THE BLOG

Businesses Must Talk About Mental Health

13/05/2014 17:18 BST | Updated 13/07/2014 10:59 BST

Last year, more than 15million days of sickness absence across the UK were caused by everyday mental health conditions such as stress, anxiety or depression. And despite one in six employees (that's your colleagues, friends and family) currently experiencing mental health issues, many businesses are not putting in place plans to ensure the mental wellbeing of their workforce. The cost of all this? Not just a huge amount of personal suffering but a loss of approximately £70billion per year to the UK economy.

This week is Mental Health Awareness Week, and it's one awareness week you want to pay attention to. Mental health is one of the biggest threats to the wellbeing of business and society. Employees across the UK are working harder and are under more pressure than ever before. Yet there remains a culture of silence - employers and employees are unwilling to talk about stress, anxiety and depression openly, fearful of the associations with weakness and failure.

This culture of silence - on an individual and organisational level - results in suffering, inequality and discrimination. By not taking simple steps to discuss mental wellbeing, issues that could otherwise be resolved simply can soon develop into ill health, absence and disengagement. Organisations that ignore the need for preventative action on mental health risk long-term problems, including reduced competitiveness, lower productivity and fewer prospects for sustainable growth. Conversely, the rewards for businesses that engage with this issue are huge.

We recently launched a campaign for Business in the Community (BITC) to address the 'culture of silence' over mental health in UK businesses, and ensure mental wellbeing is recognised as a priority boardroom issue. To shape the campaign, we produced a report, Mental Health: We're Ready to Talk, which sets out the evidence that the current culture of silence around mental health is stifling UK business productivity. It also outlines a route map for every business to harness the benefits of proactively engaging with mental wellbeing.

The campaign is being spearheaded by a new group of progressive business leaders who will drive the campaign ambition, report back on progress and work to inspire their peers. The new BITC Workwell Mental Health Champions Group has 12 founding members, including BT, RBS, Mars, Bupa, FriendsLife, Santander, Deloitte and Procter & Gamble. We worked closely with these businesses, as well as Mind, the Chartered Institute of Personnel and Development, the Work Foundation and Professor Cary Cooper to shape and steer the campaign.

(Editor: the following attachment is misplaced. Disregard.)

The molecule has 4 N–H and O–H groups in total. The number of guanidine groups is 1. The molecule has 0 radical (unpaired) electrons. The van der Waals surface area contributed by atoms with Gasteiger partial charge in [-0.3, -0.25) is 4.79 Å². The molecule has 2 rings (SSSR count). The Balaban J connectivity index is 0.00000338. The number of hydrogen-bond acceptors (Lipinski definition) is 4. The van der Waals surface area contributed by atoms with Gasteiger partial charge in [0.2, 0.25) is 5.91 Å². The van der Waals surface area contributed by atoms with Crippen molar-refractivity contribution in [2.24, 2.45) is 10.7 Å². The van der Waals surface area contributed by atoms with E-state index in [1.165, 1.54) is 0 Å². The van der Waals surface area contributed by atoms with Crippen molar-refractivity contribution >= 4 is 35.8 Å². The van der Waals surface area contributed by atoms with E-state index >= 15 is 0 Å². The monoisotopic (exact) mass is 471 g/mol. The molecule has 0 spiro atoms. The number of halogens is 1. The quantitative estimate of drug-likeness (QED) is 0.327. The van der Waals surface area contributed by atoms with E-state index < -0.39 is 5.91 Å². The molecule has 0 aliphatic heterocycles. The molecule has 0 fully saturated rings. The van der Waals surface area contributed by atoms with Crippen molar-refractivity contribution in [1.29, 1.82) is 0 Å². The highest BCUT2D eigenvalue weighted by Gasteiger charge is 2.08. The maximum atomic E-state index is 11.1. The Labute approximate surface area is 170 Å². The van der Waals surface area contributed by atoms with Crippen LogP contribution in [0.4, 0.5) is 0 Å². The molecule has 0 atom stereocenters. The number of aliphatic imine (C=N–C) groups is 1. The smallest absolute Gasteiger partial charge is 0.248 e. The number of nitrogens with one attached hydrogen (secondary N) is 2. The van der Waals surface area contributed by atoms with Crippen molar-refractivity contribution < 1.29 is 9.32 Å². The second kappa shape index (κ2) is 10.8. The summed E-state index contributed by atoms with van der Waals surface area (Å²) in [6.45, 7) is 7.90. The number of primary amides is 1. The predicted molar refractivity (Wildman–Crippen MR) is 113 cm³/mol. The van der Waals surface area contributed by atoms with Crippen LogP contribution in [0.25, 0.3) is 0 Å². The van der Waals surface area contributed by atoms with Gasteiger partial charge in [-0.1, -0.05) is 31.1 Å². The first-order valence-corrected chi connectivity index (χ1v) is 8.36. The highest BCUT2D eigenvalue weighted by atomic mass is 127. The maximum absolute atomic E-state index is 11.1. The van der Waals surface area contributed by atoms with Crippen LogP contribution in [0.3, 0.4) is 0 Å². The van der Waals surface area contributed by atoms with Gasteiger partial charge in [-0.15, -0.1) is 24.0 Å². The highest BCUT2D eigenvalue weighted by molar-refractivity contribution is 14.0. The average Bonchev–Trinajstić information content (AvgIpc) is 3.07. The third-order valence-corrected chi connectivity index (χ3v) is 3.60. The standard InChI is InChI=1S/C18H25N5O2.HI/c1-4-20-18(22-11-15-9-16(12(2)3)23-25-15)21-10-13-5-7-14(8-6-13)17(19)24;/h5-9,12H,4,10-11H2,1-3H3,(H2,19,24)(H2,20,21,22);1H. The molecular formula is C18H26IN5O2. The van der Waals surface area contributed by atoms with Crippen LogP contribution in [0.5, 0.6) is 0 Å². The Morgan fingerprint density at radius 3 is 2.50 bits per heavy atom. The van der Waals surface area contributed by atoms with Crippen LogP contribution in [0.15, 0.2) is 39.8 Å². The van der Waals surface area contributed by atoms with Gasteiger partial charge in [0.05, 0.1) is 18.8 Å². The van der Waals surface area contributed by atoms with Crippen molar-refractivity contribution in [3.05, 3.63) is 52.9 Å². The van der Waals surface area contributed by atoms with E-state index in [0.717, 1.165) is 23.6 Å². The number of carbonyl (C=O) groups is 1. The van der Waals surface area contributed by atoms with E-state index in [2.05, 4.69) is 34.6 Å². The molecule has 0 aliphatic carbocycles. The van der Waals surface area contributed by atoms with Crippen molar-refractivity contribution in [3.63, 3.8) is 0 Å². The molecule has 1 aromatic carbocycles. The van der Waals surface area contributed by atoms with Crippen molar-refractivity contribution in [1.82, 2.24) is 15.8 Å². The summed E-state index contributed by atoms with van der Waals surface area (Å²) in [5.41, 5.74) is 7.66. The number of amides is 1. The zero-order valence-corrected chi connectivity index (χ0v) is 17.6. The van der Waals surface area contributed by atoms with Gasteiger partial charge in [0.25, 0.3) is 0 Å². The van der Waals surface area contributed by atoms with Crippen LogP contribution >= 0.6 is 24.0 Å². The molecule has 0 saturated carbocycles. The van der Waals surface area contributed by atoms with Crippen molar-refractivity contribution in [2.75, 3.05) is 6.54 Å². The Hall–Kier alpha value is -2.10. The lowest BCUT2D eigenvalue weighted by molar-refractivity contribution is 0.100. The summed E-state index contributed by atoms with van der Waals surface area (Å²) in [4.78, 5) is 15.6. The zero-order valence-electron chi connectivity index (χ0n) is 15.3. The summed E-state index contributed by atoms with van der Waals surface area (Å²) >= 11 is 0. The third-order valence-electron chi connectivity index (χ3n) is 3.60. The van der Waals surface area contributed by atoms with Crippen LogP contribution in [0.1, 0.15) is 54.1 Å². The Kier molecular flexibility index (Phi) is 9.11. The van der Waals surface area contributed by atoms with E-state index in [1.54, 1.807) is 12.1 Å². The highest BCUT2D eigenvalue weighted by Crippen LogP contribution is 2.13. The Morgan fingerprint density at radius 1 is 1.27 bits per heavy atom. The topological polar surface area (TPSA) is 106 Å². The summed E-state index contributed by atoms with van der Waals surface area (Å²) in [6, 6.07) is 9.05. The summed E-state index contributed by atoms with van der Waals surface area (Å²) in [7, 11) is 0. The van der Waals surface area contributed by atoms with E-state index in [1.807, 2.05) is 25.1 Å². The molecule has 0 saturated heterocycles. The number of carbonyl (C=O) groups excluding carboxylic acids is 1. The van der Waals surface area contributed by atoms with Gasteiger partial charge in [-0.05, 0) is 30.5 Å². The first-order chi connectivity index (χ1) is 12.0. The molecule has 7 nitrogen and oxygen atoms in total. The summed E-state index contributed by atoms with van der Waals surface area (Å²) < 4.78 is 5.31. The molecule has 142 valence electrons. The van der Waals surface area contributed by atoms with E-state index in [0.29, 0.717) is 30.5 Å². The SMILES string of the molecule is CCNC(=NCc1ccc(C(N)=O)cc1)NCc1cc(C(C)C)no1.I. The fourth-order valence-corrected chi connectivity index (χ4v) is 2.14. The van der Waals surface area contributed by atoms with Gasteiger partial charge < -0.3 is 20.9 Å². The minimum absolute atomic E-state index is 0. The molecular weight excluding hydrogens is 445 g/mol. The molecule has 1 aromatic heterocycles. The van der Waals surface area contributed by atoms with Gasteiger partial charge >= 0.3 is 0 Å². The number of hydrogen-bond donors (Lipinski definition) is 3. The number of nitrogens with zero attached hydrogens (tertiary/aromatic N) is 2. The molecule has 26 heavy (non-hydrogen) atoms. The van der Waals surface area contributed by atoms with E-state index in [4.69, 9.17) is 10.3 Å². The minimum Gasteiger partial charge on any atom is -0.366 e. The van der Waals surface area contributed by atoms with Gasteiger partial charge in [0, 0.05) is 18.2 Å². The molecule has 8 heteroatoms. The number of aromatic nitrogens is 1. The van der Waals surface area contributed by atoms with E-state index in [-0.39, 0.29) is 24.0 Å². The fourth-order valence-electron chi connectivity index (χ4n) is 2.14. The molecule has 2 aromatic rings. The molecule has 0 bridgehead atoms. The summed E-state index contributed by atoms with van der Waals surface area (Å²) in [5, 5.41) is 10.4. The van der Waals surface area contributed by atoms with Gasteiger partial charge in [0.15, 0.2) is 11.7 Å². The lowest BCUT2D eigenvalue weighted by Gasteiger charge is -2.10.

Mental health is a continuum - it's not one state or the other - and it is in all our interests to try and ensure people can operate at the higher level of that continuum for as much as possible. As a first step, the campaign is calling on every UK business to demonstrate their commitment towards supporting the mental health of their employees by signing the Time to Change organisational pledge. You can find out more about the campaign here.

Many years ago, we at Forster Communications helped to launch the Government's Mind Out For Mental Health campaign, which aimed to tackle stereotypes and ensure better representation of mental health in the media and in all aspects of public life. We have come a long way since The Sun's now infamous 'Bonkers Bruno' headline but we can't afford to be complacent. Campaigns such as Time to Change, which aims to end mental health discrimination, demonstrate that there is still much work to be done in separating fact from fiction and preventing stigma. That campaign has produced a number of short videos of people speaking frankly about their mental health - the one that choked me up was of two rugby playing guys in their 30s. It reminded me of people I know. It's linked here and I encourage you to share it.

The theme of this year's Mental Health Awareness Week is anxiety - nearly one in five of us suffer from constant anxiety in everyday life and more than a fifth of people who suffer from anxiety say work issues are the source of the problem. And we recently had Depression Awareness Week - the Depression Alliance charity found that one in three people across the UK struggles to cope at work because of "depression, stress or burn-out". EU estimates suggest that nearly nine in every 10 cases of depression occur in someone of working age, with obvious economic costs. The starting point for businesses to counter all this needs to be positive - how can they help people thrive, feel good and enjoy their work - rather than a negative approach of simply reducing sickness absence.

ShortList magazine recently ran a feature on how to beat stress (before it beats you), using the hook of Moyes' public sacking at Manchester United. Whilst there have been a number of high profile sports stars outing themselves as suffering from stress, depression, anxiety or other mental health conditions, we have not had the same transparency from business. We need business leaders to take the stage and normalise the issue, and to ensure that those employees with a mental health problem know that help is at hand when they need it most.